That’s more than one tree for every man, woman and child who lives in Chicago.
According to the draft, the tree canopy covers 14.6 percent of the cityscape. But Aaron Durnbaugh, a deputy commissioner in the city’s Environment Department, says it’s most likely even higher.
In 1993, he says, the tree cover was 11 percent. The 14.6 percent figure dates from 2003. Today, he estimates the tree cover may be over 16 percent.
Durnbaugh says that the study found that Chicago’s urban forest removes 754 tons of particulate matter --- the microscopic bits of soil, metals, acids, chemicals and dust --- from the air each year. If the city were to use machinery of some sort to do the same task, it would cost $6 million annually.
In addition, about 25,200 tons of carbon are taken out of the city’s air every year by the three million-plus trees, for an annual savings of $521,000.
All that carbon adds up. After decades of taking carbon out of the air, the urban forest has stored up an estimated 716,000 tons of carbon. To remove that amount from the air would cost $14.8 million.
“The trees collect particulate matter. They collect carbon. They shade,” says Durnbaugh. “In providing shade, they can cool a house so you have reduced cooling costs.”
Still up in the air is the question of whether the trees provide a net energy savings for property owners or a net cost, according to Durnbaugh. While shade in the summer can cool homes, there is a theory that the branches and trunks of trees block the sunshine in winter that can help warm a home. Durnbaugh says he’s skeptical about that idea.
“Turf is not great”
Trees, though, aren’t the only elements of the green infrastructure in Chicago. Suzanne Malec-McKenna, the head of the city’s Environment Department, says it also includes cemeteries, golf courses, rail corridors and boulevards.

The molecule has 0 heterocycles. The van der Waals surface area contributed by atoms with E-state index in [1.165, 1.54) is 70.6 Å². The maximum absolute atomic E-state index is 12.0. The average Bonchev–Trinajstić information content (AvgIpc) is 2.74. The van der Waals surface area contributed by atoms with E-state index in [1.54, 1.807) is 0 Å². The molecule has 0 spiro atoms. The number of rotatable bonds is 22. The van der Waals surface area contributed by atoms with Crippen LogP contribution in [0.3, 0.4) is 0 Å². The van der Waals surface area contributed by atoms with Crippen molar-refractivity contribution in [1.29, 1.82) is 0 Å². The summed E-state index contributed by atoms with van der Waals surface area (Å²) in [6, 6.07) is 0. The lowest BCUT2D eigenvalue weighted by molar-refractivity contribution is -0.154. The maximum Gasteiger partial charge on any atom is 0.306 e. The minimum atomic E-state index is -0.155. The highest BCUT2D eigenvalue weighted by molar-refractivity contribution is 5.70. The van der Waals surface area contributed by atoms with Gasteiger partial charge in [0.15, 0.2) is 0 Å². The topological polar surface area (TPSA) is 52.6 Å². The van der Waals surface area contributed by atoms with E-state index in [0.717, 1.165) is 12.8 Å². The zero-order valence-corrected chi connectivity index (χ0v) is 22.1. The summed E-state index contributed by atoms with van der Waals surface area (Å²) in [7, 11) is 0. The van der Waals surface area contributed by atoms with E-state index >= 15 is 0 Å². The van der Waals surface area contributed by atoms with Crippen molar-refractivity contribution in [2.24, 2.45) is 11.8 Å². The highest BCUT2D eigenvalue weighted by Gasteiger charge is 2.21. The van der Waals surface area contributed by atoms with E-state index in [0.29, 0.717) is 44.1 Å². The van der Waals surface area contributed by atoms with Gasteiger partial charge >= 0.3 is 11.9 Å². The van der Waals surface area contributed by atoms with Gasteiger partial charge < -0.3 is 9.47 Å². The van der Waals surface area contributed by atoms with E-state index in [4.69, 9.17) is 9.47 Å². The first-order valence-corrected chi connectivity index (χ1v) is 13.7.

“We want to make our green space work harder for us,” she says. “We want to use the environment and natural processes to serve in the same function as our hard infrastructure would, our pipes and such.”
How can a cemetery or a golf course work harder?
“You can make them more permeable,” she says. “Turf is not great. It doesn’t have a deep roots system. That’s why it goes brown oftentimes in the summer.”
A solution could be to replace some lawns with native grasses. Obviously, not on the greens or fairways at a golf course or the baseball fields in a city park, but Malec-McKenna said it might be possible to get rid of “unnecessary turf, turf that’s not being used for recreation. That could become a meadow.”
Maybe kids growing up today in Chicago won’t think, as I did, that forests and Nature are somewhere else. Maybe the growing talk about the urban forest and the region’s green infrastructure will help them to recognize the natural treasures right outside their doors.
And maybe the action that results from all this talk will make the lives of those children healthier, more beautiful and less expensive.
They --- and we --- after all are part of the green infrastructure, too.